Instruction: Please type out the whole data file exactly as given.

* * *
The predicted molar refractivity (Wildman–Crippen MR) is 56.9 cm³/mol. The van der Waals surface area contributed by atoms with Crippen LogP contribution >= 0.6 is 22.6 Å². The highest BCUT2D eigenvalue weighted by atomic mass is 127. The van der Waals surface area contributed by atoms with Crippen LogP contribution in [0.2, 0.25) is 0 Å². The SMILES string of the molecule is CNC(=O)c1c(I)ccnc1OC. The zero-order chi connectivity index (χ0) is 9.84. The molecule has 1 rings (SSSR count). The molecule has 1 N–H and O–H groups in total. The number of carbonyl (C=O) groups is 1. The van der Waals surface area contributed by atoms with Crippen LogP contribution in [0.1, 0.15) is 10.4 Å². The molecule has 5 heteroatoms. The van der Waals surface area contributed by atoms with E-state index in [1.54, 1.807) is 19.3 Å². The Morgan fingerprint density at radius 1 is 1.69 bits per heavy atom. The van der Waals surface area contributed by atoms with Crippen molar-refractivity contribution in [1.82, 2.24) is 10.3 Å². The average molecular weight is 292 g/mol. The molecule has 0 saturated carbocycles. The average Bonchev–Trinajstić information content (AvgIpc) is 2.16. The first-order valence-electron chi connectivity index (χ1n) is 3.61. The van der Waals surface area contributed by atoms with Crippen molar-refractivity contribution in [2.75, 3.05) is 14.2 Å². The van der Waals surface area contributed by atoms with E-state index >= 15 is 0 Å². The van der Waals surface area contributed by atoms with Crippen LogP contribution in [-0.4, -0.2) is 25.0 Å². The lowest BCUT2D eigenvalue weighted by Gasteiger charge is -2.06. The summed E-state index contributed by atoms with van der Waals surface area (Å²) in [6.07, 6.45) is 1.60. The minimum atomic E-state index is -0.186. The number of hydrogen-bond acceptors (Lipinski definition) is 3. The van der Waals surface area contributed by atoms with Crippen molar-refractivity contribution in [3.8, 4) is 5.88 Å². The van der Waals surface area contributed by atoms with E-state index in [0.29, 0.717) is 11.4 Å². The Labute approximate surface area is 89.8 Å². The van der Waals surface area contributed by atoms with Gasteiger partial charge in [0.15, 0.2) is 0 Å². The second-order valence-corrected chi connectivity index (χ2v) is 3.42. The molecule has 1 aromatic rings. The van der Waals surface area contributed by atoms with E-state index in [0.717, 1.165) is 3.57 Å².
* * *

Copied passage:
The predicted molar refractivity (Wildman–Crippen MR) is 56.9 cm³/mol. The van der Waals surface area contributed by atoms with Crippen LogP contribution >= 0.6 is 22.6 Å². The highest BCUT2D eigenvalue weighted by atomic mass is 127. The van der Waals surface area contributed by atoms with Crippen LogP contribution in [0.2, 0.25) is 0 Å². The SMILES string of the molecule is CNC(=O)c1c(I)ccnc1OC. The zero-order chi connectivity index (χ0) is 9.84. The molecule has 1 rings (SSSR count). The molecule has 1 N–H and O–H groups in total. The number of carbonyl (C=O) groups is 1. The van der Waals surface area contributed by atoms with Crippen LogP contribution in [0.1, 0.15) is 10.4 Å². The molecule has 5 heteroatoms. The van der Waals surface area contributed by atoms with E-state index in [1.54, 1.807) is 19.3 Å². The Morgan fingerprint density at radius 1 is 1.69 bits per heavy atom. The van der Waals surface area contributed by atoms with Crippen molar-refractivity contribution in [1.82, 2.24) is 10.3 Å². The average molecular weight is 292 g/mol. The molecule has 0 saturated carbocycles. The average Bonchev–Trinajstić information content (AvgIpc) is 2.16. The first-order valence-electron chi connectivity index (χ1n) is 3.61. The van der Waals surface area contributed by atoms with Crippen molar-refractivity contribution in [2.75, 3.05) is 14.2 Å². The van der Waals surface area contributed by atoms with E-state index >= 15 is 0 Å². The van der Waals surface area contributed by atoms with Crippen LogP contribution in [-0.4, -0.2) is 25.0 Å². The lowest BCUT2D eigenvalue weighted by Gasteiger charge is -2.06. The summed E-state index contributed by atoms with van der Waals surface area (Å²) in [6.07, 6.45) is 1.60. The minimum atomic E-state index is -0.186. The number of hydrogen-bond acceptors (Lipinski definition) is 3. The van der Waals surface area contributed by atoms with Crippen molar-refractivity contribution in [3.8, 4) is 5.88 Å². The van der Waals surface area contributed by atoms with E-state index in [0.29, 0.717) is 11.4 Å². The Labute approximate surface area is 89.8 Å². The van der Waals surface area contributed by atoms with Gasteiger partial charge in [0.15, 0.2) is 0 Å². The second-order valence-corrected chi connectivity index (χ2v) is 3.42. The molecule has 1 aromatic rings. The van der Waals surface area contributed by atoms with E-state index in [0.717, 1.165) is 3.57 Å².